7. Be Prepared to Escalate: Despite your best efforts, your direct confrontation may not be productive. Let the person know that while you prefer to resolve matters privately with him or her, you may be compelled to escalate the problem to higher-ups or to Human Resources. This is where things can really get awkward.
8. Escalate to Boss or Human Resources: Most organizations prefer that you escalate work-relationship issues to your direct boss. The hazard here is that the boss may be unwilling or unskilled at dealing with relationship matters. Give the boss your view as objectively, factually, and unemotionally as possible. Focus on the work consequences of the ongoing troublesome behavior. If the boss elects to do nothing meaningful, you can then consider going up a level or going to Human Resources for assistance. But best of luck; addressing the situation this way had better be worth the organizational risk.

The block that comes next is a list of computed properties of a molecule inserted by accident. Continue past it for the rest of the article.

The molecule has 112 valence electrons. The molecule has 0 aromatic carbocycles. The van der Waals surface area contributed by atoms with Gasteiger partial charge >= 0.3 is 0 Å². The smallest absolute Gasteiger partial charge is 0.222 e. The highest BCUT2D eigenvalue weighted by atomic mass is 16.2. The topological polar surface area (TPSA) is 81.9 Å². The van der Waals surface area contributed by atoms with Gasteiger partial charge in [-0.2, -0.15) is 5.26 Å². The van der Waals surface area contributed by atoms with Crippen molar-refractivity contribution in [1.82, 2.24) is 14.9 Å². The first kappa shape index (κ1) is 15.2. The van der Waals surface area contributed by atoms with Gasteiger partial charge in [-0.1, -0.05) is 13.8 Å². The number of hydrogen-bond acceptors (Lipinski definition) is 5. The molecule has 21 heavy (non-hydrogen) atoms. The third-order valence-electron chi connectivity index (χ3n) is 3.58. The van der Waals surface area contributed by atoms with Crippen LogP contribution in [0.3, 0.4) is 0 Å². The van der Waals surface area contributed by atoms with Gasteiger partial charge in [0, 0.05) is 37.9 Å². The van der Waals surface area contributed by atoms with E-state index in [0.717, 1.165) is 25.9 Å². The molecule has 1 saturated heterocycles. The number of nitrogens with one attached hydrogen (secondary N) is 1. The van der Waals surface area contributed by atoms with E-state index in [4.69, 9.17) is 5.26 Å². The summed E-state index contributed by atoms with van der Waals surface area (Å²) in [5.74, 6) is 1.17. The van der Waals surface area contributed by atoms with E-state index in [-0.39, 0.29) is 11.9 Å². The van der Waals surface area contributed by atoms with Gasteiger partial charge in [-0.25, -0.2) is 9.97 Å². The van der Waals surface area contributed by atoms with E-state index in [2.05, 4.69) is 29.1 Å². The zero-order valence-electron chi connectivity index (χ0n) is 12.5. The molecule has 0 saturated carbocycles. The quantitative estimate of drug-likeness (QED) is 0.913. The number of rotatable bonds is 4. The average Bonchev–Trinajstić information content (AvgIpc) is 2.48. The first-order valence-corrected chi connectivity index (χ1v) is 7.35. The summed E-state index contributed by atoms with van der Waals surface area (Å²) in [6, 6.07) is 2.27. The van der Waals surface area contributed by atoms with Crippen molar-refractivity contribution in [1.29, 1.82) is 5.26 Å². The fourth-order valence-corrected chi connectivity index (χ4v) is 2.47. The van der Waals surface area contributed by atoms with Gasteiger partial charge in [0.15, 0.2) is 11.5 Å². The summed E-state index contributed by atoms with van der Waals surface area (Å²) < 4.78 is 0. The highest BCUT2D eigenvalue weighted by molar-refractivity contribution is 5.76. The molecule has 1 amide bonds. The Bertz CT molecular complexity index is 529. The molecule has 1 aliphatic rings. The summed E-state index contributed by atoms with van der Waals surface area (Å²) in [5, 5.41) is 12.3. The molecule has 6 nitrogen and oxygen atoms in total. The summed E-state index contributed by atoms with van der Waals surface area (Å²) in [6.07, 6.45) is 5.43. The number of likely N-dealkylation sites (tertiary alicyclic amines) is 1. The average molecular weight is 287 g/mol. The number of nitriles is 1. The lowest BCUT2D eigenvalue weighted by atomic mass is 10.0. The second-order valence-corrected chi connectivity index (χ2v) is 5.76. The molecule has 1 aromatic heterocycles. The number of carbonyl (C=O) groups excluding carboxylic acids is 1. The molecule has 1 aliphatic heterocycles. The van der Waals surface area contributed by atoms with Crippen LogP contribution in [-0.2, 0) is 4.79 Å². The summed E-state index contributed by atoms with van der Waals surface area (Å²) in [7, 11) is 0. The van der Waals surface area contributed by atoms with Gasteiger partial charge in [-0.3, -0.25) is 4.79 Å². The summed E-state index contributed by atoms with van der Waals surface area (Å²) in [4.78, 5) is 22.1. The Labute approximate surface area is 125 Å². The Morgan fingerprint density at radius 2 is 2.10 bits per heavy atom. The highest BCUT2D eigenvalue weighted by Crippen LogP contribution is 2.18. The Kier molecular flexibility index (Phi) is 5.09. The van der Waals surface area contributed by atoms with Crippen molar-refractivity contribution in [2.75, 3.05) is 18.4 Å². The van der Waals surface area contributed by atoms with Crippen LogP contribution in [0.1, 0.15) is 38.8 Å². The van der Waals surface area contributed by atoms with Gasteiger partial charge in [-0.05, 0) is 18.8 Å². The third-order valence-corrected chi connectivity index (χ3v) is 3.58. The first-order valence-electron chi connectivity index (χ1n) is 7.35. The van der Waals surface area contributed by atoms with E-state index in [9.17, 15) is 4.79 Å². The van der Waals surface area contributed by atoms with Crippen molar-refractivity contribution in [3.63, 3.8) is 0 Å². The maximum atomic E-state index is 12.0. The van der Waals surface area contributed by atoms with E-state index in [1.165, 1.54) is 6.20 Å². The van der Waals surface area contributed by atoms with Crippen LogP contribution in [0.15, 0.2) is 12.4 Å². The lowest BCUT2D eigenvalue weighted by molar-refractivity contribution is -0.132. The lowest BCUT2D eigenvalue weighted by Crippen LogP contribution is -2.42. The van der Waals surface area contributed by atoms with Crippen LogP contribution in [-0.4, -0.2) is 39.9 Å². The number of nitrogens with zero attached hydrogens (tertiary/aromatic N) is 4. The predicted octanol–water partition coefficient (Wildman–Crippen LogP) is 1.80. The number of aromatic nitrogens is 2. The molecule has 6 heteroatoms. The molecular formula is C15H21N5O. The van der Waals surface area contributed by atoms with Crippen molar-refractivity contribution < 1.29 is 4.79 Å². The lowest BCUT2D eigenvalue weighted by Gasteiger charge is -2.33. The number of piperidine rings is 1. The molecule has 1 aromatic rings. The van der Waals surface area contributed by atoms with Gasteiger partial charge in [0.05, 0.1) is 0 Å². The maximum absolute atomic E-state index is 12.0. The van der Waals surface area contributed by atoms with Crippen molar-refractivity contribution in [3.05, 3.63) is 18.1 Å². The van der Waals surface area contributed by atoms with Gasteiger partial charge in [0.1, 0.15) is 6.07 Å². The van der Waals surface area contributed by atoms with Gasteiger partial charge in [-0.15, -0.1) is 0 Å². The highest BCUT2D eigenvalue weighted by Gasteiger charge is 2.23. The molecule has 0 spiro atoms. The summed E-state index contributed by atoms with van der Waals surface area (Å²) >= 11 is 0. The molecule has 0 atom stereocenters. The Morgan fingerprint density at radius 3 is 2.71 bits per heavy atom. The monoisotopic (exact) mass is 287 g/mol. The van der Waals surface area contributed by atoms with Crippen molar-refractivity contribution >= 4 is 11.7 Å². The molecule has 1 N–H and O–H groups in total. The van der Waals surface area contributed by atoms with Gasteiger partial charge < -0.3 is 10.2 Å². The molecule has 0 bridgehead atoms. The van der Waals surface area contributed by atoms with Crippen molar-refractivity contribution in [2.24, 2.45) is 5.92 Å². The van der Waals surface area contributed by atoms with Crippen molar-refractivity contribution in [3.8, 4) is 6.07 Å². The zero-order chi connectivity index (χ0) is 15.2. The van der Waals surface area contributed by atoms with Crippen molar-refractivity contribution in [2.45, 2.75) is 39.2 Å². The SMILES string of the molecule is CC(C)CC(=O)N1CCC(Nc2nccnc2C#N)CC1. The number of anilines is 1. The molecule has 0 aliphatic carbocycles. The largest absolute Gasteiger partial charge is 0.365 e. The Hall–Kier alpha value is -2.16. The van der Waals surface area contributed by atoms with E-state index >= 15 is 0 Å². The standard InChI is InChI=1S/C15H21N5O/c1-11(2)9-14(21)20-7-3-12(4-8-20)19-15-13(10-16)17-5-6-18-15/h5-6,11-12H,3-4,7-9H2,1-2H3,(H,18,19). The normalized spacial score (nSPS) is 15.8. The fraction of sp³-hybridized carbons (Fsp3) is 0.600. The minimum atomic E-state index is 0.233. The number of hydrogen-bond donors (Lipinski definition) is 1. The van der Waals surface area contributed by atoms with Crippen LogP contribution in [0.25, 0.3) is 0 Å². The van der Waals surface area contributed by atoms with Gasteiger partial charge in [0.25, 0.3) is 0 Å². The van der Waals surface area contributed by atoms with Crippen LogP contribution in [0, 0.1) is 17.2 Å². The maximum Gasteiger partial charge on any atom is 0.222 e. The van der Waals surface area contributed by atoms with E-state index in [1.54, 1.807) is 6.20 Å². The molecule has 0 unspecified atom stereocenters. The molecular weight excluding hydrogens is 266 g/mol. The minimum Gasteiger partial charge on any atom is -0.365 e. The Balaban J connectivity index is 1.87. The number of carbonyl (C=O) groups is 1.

What if the Boss Is the Problem?
If you reflected on the study by Professor Kusy, it's likely your boss is not aware — or at least not fully aware — of how his or her behavior is affecting you and your work. While the situation calls for extreme tact and professionalism, you should approach your "troublesome" boss as you would a co-worker. The same logic and sequence of steps apply. If you were the boss, wouldn't you want to hear from subordinates who want to have a better work relationship and be more productive?
If the relationship with your boss is beyond the self-help phase and has become irreconcilable, it may be time to begin discussing a transfer with the boss or Human Resources. Not all troublesome work relations can be repaired, but you really don't have much to lose by trying.
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